Teaching Through Re-Reading

main web page view of mill marginalia online

by Albert D. Pionke, Department of English Although not specifically designed with the classroom in mind, Mill Marginalia Online offers instructors in philosophy, history, law, Classics, and English and European literature and culture the opportunity to incorporate Digital Humanities research results and methods into their courses. Each of these major subject areas is amply represented […]

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Writing Across Media: A Hands-On Exploration of New Literacies

Cartoon created by a student in EN 313

by Donna Branyon, Department of English In English 313: Writing Across Media (WAM) fall 2018, we examined modes of communicating, identified the conventions of media, and created several multimedia presentations. We looked at new media theories, including topics such as process, authorship, affect, design, and multimodality. Additionally, we spent a great deal of time exploring […]

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Under Pressure: Four Ways to Enable Academic Integrity

An olympic running track

by Alexandria Gholston, Department of English Imagine you are an Olympic athlete, and you are about to compete for your country. Imagine the pressure of having your family, friends, teammates, and your country all counting on you to represent them in front of the world. How would you handle such pressure? Would you fold, or […]

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Living to See Another Day: Survival Through Academic Integrity

Happy young woman under a banner saying "Vive la vie"

by Khadeidra N. Billingsley, Department of English In Imperial China, from the 17th to the early 20th century, individuals who wanted to pursue a career in civil service were required to pass a series of rigorous exams. These tests were only offered every few years and the results could literally change people’s lives. It goes […]

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Teaching Citations as Part of the Writing Process: Student Voices

Woman relaxing in sunshine

by Lauren Fleming, undergraduate major in English Why do students violate University academic integrity policies? As an English major, I began to wonder about the root of this campus-wide issue. I am often subject to the woes of my non-English-major-but-still-have-writing-assignments peers and have noticed one common denominator: interactions with quotations and citations. Often, a conversation might go […]

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Solving the Patchwriting Problem, Part 3: Teaching Paraphrasing/Avoiding Patchwriting

group of people joining hands

by Karen Hollingsworth Gardiner Merriam-Webster.org, considering whether or not “patchwriting” should be added to the dictionary, suggests that the concept is a gray area, a sort of “less judgmental midpoint that can be seen as a ‘teachable moment’ rather than an all-or-nothing accusation of plagiarism.” This is especially the case with writing that is still […]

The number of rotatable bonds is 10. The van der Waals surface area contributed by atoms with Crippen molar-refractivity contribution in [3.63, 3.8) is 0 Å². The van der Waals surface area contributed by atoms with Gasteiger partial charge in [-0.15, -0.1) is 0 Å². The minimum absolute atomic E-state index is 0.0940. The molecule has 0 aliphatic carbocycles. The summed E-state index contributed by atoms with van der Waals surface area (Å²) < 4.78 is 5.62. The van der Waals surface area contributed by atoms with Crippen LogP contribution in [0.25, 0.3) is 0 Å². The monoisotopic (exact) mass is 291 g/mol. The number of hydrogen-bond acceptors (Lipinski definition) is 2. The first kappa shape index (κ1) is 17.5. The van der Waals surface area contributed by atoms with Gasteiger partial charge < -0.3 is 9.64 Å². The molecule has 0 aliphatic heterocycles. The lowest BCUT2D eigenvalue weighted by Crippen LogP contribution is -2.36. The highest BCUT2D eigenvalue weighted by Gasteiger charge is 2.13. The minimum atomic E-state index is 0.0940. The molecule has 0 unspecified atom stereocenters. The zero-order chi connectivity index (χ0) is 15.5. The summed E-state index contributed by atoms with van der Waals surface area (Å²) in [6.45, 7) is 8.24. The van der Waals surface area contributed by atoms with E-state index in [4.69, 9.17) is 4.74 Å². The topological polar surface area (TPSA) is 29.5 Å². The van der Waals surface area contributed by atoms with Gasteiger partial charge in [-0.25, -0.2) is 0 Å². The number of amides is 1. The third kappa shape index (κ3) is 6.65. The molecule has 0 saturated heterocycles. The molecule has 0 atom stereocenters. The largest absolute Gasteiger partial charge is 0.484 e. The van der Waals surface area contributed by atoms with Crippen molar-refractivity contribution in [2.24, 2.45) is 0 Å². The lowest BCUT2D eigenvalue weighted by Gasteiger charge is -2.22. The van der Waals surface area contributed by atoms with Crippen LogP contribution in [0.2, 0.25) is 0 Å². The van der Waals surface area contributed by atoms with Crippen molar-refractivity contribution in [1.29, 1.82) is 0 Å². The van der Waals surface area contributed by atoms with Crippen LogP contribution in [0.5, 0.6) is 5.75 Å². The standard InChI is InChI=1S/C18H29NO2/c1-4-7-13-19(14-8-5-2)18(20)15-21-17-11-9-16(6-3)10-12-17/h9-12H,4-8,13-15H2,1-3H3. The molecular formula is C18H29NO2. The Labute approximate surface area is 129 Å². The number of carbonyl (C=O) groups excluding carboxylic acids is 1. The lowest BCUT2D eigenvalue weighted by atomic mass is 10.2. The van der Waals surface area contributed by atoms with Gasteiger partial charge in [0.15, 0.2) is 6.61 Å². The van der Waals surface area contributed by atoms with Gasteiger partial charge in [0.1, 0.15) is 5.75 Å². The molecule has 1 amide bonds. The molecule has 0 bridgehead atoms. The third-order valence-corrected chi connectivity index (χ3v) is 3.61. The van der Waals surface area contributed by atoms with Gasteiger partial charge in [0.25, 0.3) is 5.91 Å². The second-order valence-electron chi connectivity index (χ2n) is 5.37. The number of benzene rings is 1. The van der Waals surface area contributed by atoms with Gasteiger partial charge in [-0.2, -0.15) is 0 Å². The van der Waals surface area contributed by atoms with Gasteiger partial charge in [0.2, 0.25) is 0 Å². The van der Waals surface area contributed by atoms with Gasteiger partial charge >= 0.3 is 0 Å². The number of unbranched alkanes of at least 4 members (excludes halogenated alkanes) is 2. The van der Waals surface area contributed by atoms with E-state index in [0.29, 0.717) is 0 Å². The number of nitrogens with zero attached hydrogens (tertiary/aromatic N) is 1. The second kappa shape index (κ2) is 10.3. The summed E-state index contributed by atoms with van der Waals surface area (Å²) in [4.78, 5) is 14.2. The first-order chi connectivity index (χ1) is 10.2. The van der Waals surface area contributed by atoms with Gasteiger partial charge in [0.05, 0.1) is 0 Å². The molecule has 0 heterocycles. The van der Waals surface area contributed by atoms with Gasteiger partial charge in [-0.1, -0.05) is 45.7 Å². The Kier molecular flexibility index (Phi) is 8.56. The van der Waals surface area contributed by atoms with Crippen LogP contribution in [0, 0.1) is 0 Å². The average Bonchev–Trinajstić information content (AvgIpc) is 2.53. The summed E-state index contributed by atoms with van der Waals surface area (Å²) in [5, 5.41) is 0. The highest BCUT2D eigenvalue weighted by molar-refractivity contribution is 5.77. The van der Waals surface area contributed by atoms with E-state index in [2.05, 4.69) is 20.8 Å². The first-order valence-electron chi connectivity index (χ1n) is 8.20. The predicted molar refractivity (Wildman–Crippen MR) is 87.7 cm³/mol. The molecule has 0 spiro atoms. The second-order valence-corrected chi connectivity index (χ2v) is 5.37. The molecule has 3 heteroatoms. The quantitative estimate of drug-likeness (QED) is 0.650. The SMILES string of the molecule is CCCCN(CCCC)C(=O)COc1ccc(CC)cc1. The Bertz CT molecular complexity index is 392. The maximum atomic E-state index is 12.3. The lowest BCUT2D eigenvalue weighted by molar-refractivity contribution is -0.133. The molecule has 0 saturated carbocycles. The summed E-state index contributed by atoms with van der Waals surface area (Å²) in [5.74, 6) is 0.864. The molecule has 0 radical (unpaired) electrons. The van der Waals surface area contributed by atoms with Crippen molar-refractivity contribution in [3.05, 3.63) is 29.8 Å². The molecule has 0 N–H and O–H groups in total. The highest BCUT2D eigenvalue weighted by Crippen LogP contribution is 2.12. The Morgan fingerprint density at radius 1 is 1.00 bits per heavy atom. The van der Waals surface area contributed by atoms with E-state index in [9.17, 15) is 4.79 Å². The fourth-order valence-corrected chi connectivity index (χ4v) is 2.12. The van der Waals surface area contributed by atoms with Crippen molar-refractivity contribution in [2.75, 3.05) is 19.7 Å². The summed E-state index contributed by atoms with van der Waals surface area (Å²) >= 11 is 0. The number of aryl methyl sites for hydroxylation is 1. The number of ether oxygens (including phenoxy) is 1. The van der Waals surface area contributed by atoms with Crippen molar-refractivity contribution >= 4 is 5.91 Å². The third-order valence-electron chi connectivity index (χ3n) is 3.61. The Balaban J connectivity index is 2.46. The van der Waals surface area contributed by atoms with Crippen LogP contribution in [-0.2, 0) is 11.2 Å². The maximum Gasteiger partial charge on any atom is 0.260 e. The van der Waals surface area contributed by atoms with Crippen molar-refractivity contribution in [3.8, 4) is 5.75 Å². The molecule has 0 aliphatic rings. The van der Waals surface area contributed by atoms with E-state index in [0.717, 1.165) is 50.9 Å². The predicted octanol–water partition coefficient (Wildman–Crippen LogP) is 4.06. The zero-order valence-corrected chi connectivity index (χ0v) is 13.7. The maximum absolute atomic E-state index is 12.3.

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Solving the Patchwriting Problem, Part 1: What is Patchwriting?

big pile of patches

by Karen Hollingsworth Gardiner In her 1992 Journal of Teaching Writing article “A Plagiarism Pentimento,” Rebecca Moore Howard coined the phrase “patchwriting” to describe the student practice of “copying from a source text and then deleting some words, altering grammatical structures, or plugging in one-for-one synonym substitutes” (233). An example would the student who hews […]

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Solving the Patchwriting Problem, Part 2: What IS the Patchwriting Problem?

Hands manipulating a magic cube

By Karen Hollingsworth Gardiner In a previous post, “What is Patchwriting?” I included an early definition by Rebecca Moore Howard, who has continued to research and write about this issue for over twenty-five years. Her interest in plagiarism and student citation practices led her to conduct the seminal 2010-2013 Citation Project, a study of the […]

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The Benefits of Co-Writing with Students

Mairin Odle figured out one way to solve one core issue of teaching excellence across the university curriculum: how do students learn to write well in their discipline? Dr. Odle’s solution is to co-write alongside her students through a series of essay-related assignments. She writes that “Major writing assignments in this course are scaffolded, meaning […]

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Marshmallow Launchers Spur Student Writing

Students firing marshmallow launchers on the Quad

by Donna Branyon, Department of English For the final project in EN 102 (freshman composition) and EN 319 (technical writing), we do versions of the marshmallow launcher project. Students are presented with an imaginary rhetorical situation: The UA Writing Center provides snacks for clients and consultants. They would like to be known as the most […]

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